Rebecca Currie has won a High Court battle to limit the stench coming from a landfill site near her home which she says was damaging her son’s health. We hear about her campaign and her reaction to the victory

    And there’ll be music from Thea Gilmore who talks about her new album Afterlight

    Presenter: Anita Rani
    Producer: Lisa Jenkinson
    Studio Engineer: Duncan Hannant

    • 57 min
    Dame Elizabeth Anionwu; Alison Goldsworthy; Linda Edwards; Ministerial reshuffle

    Dame Elizabeth Anionwu; Alison Goldsworthy; Linda Edwards; Ministerial reshuffle

    With a career spanning five decades, Britain’s first sickle cell and thalassemia nurse specialist, Prof Dame Elizabeth Anionwu revolutionised treatment of the disease. As an academic, she became a professor and dean of the nursing school at the University of West London, then established the Mary Seacole Centre for Nursing Practice, to address racial inequalities in the profession. When she retired she campaigned for a statue in honour of the pioneering Jamaican nurse, Mary Seacole. She speaks to Emma about her memoir ‘Dreams From My Mother’ - a story of childhood, race, identity, family, hope and overcoming her upbringing which was marked by racism and abuse.

    Alison Goldsworthy was deputy chair of the Liberal Democrats Federal Executive while the party was in coalition government. Active in politics for a long time, she left the party in 2014. In 2013, she and others made public sexual harassment allegations against a senior colleague, allegations he has always strongly denied. Alison's book Poles Apart has just been published – she joins Emma to talk about what she learnt from that experience.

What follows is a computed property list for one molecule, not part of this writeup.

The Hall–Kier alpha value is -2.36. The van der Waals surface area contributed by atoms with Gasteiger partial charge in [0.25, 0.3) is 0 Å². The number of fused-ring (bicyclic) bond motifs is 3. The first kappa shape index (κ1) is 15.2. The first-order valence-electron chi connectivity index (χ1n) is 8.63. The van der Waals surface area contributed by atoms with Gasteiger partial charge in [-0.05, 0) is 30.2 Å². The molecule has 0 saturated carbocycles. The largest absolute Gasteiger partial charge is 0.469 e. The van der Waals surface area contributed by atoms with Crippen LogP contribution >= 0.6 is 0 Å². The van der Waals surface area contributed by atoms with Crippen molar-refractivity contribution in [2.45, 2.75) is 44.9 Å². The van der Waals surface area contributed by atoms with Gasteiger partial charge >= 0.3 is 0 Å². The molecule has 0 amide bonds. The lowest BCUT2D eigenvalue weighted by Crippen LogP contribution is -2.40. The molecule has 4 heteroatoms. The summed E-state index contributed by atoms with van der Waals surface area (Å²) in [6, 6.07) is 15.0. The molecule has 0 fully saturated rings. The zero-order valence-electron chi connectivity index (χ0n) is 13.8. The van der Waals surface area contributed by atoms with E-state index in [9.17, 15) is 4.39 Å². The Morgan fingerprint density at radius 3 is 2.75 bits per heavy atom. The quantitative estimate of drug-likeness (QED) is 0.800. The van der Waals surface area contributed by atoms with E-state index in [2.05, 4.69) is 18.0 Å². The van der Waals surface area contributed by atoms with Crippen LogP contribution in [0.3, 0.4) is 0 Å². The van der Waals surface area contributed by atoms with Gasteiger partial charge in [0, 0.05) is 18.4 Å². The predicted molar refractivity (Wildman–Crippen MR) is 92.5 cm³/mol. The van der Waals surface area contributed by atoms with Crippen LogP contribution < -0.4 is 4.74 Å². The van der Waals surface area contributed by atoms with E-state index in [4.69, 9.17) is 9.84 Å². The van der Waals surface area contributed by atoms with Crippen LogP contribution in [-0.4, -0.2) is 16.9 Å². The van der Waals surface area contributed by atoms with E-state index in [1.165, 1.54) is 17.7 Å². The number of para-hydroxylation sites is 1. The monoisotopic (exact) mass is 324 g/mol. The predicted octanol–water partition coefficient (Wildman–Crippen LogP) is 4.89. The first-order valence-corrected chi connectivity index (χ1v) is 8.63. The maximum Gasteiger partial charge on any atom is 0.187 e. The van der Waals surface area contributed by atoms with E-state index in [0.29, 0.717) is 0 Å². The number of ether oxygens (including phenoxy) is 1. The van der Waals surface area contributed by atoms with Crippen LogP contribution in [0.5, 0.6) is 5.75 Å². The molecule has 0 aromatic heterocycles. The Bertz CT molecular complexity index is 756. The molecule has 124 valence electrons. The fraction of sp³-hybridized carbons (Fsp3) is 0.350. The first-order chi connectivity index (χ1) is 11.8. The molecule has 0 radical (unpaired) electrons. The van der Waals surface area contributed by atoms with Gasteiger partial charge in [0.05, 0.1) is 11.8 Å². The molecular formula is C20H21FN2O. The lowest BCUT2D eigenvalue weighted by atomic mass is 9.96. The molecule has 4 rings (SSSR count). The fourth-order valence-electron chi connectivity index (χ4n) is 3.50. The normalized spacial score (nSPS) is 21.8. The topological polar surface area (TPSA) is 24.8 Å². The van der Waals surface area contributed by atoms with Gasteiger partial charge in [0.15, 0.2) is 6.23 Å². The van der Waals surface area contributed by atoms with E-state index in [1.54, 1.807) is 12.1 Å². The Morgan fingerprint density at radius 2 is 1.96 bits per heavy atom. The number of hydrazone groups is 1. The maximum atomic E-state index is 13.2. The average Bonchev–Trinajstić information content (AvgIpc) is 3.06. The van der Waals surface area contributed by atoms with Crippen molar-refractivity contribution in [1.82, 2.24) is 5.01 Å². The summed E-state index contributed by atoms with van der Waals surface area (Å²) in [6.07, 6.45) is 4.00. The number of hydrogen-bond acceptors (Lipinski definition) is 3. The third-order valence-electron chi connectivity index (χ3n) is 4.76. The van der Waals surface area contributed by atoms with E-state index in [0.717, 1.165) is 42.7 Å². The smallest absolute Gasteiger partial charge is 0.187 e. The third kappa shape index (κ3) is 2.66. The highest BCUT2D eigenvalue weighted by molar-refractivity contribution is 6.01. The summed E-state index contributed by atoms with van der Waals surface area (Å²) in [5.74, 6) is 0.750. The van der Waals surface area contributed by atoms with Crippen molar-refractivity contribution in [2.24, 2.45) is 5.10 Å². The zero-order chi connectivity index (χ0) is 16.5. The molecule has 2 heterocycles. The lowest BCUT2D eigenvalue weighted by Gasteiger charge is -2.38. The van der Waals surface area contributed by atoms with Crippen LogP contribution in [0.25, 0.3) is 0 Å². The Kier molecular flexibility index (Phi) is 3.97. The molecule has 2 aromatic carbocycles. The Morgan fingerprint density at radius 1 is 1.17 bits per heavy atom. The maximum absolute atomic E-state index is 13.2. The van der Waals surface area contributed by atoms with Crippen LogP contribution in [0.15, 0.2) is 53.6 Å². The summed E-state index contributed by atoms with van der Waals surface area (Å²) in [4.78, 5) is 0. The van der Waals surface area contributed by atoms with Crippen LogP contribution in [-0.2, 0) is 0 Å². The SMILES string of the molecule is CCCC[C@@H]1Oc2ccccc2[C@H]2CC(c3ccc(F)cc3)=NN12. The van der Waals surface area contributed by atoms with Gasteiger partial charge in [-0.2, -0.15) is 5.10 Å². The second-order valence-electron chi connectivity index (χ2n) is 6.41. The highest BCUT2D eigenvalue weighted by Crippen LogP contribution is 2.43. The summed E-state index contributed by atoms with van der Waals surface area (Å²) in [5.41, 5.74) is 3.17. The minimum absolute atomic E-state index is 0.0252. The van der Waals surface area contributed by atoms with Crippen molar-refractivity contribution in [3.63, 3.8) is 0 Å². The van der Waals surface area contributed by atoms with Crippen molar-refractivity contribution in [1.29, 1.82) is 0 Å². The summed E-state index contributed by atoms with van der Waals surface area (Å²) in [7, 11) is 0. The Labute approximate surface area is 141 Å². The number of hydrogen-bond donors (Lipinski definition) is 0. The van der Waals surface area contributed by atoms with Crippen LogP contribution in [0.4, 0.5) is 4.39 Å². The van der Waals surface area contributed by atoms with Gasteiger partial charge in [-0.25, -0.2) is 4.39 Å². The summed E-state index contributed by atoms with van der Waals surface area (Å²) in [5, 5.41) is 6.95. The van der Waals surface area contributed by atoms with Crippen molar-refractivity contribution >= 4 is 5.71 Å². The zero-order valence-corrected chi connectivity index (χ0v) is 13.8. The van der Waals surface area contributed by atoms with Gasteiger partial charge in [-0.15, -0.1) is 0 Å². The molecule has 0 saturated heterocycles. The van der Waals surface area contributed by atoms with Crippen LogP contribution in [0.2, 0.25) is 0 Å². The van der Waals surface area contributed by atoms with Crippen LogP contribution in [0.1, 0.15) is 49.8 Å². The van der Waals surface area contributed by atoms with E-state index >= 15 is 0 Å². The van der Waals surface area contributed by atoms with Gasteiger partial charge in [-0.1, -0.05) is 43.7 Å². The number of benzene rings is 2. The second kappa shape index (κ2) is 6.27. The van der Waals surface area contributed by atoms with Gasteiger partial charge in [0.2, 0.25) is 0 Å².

Nobody likes paying parking fines, but would you go through a 5 year battle to beat one? Linda Edwards from Greater Manchester did just that - all over a £1 parking ticket she couldn’t pay because the machine was broken. She joins Emma to explain why she stuck with it.

    Yesterday's reshuffle worked out pretty well for women in the Conservative party. Priti Patel stays in post, Liz Truss has been promoted to Foreign Secretary while retaining her Women and Equalities brief, and Nadine Dorries has been promoted to Culture Secretary. Women now occupy half of the great offices of state for the second time - the first being when Theresa May made Amber Rudd Home Secretary in 2016. But does any of that actually matter? Emma is joined to discuss by Sebastian Payne, author of Broken Heartlands: A Journey Through Labour’s Lost England and Whitehall editor for the Financial Times, and Camilla Tominey, Associate Editor at the Telegraph.

    • 58 min
    Amy Hart, Covid Limbo, Anne-Marie Trevelyan MP

    Amy Hart, Covid Limbo, Anne-Marie Trevelyan MP

    Amy Hart, who was on Love Island two years ago was in front of politicians yesterday describing the problems she's had on social media. Appearing in front of the Digital, Culture, Media and Sport Select Committee she explained that she's been trolled by nurses, and she found out that a 13 year old boy had sent her death threats. We tells us how she copes.

    Professor Devi Sridhar from The University of Edinburgh talks to us about the Government's Plan A, Plan B and Plan C for covid as we go into autumn.